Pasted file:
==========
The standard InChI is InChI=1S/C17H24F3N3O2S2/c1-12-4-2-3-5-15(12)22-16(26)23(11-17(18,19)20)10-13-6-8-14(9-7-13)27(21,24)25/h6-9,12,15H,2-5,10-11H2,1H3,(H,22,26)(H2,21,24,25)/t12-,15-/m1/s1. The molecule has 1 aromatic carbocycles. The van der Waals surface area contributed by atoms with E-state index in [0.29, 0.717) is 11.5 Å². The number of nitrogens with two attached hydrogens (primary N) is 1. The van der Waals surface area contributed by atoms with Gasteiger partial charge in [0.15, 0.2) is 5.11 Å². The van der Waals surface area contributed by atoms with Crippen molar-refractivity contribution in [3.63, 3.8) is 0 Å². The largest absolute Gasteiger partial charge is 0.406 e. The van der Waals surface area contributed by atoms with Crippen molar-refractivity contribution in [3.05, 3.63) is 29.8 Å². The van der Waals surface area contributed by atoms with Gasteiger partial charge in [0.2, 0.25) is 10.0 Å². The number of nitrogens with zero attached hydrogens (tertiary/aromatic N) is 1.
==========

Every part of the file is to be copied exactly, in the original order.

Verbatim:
The standard InChI is InChI=1S/C17H24F3N3O2S2/c1-12-4-2-3-5-15(12)22-16(26)23(11-17(18,19)20)10-13-6-8-14(9-7-13)27(21,24)25/h6-9,12,15H,2-5,10-11H2,1H3,(H,22,26)(H2,21,24,25)/t12-,15-/m1/s1. The molecule has 1 aromatic carbocycles. The van der Waals surface area contributed by atoms with E-state index in [0.29, 0.717) is 11.5 Å². The number of nitrogens with two attached hydrogens (primary N) is 1. The van der Waals surface area contributed by atoms with Gasteiger partial charge in [0.15, 0.2) is 5.11 Å². The van der Waals surface area contributed by atoms with Crippen molar-refractivity contribution in [3.63, 3.8) is 0 Å². The largest absolute Gasteiger partial charge is 0.406 e. The van der Waals surface area contributed by atoms with Crippen molar-refractivity contribution in [3.05, 3.63) is 29.8 Å². The van der Waals surface area contributed by atoms with Gasteiger partial charge in [0.2, 0.25) is 10.0 Å². The number of nitrogens with zero attached hydrogens (tertiary/aromatic N) is 1.